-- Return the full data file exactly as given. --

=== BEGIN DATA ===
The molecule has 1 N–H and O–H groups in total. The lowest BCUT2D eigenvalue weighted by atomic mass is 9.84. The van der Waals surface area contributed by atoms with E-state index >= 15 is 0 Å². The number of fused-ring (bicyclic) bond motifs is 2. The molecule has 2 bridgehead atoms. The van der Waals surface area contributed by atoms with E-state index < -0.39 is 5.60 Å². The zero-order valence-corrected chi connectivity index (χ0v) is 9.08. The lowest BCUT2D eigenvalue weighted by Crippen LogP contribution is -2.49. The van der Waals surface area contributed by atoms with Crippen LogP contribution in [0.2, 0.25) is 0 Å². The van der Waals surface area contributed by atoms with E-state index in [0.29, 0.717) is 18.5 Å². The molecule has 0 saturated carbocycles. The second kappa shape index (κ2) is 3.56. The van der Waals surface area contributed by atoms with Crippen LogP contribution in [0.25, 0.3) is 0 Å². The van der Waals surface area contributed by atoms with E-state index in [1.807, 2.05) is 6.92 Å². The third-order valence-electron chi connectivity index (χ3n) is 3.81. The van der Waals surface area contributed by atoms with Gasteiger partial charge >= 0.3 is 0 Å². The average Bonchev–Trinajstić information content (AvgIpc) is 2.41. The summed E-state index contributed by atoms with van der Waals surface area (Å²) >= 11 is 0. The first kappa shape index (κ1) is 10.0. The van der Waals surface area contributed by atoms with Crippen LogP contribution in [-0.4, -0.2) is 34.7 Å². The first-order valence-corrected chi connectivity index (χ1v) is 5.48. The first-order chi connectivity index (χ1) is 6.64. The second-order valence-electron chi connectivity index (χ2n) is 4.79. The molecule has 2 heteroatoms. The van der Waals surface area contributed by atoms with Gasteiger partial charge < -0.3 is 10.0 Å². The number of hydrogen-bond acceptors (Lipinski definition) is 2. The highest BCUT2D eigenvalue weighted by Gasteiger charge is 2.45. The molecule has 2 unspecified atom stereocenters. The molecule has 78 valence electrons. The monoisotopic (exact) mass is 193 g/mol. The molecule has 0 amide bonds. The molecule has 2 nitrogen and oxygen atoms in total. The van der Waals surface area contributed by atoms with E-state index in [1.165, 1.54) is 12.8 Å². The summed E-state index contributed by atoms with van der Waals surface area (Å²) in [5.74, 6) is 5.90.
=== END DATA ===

The molecule has 1 N–H and O–H groups in total. The lowest BCUT2D eigenvalue weighted by atomic mass is 9.84. The van der Waals surface area contributed by atoms with E-state index >= 15 is 0 Å². The number of fused-ring (bicyclic) bond motifs is 2. The molecule has 2 bridgehead atoms. The van der Waals surface area contributed by atoms with E-state index < -0.39 is 5.60 Å². The zero-order valence-corrected chi connectivity index (χ0v) is 9.08. The lowest BCUT2D eigenvalue weighted by Crippen LogP contribution is -2.49. The van der Waals surface area contributed by atoms with Crippen LogP contribution in [0.2, 0.25) is 0 Å². The van der Waals surface area contributed by atoms with E-state index in [0.29, 0.717) is 18.5 Å². The molecule has 0 saturated carbocycles. The second kappa shape index (κ2) is 3.56. The van der Waals surface area contributed by atoms with Crippen LogP contribution in [0.25, 0.3) is 0 Å². The van der Waals surface area contributed by atoms with E-state index in [1.807, 2.05) is 6.92 Å². The third-order valence-electron chi connectivity index (χ3n) is 3.81. The van der Waals surface area contributed by atoms with Gasteiger partial charge >= 0.3 is 0 Å². The average Bonchev–Trinajstić information content (AvgIpc) is 2.41. The summed E-state index contributed by atoms with van der Waals surface area (Å²) >= 11 is 0. The first kappa shape index (κ1) is 10.0. The van der Waals surface area contributed by atoms with Crippen LogP contribution in [-0.4, -0.2) is 34.7 Å². The first-order valence-corrected chi connectivity index (χ1v) is 5.48. The first-order chi connectivity index (χ1) is 6.64. The second-order valence-electron chi connectivity index (χ2n) is 4.79. The molecule has 2 heteroatoms. The van der Waals surface area contributed by atoms with Gasteiger partial charge < -0.3 is 10.0 Å². The number of hydrogen-bond acceptors (Lipinski definition) is 2. The highest BCUT2D eigenvalue weighted by Gasteiger charge is 2.45. The molecule has 2 unspecified atom stereocenters. The molecule has 78 valence electrons. The monoisotopic (exact) mass is 193 g/mol. The molecule has 0 amide bonds. The molecule has 2 nitrogen and oxygen atoms in total. The van der Waals surface area contributed by atoms with E-state index in [1.165, 1.54) is 12.8 Å². The summed E-state index contributed by atoms with van der Waals surface area (Å²) in [5.74, 6) is 5.90.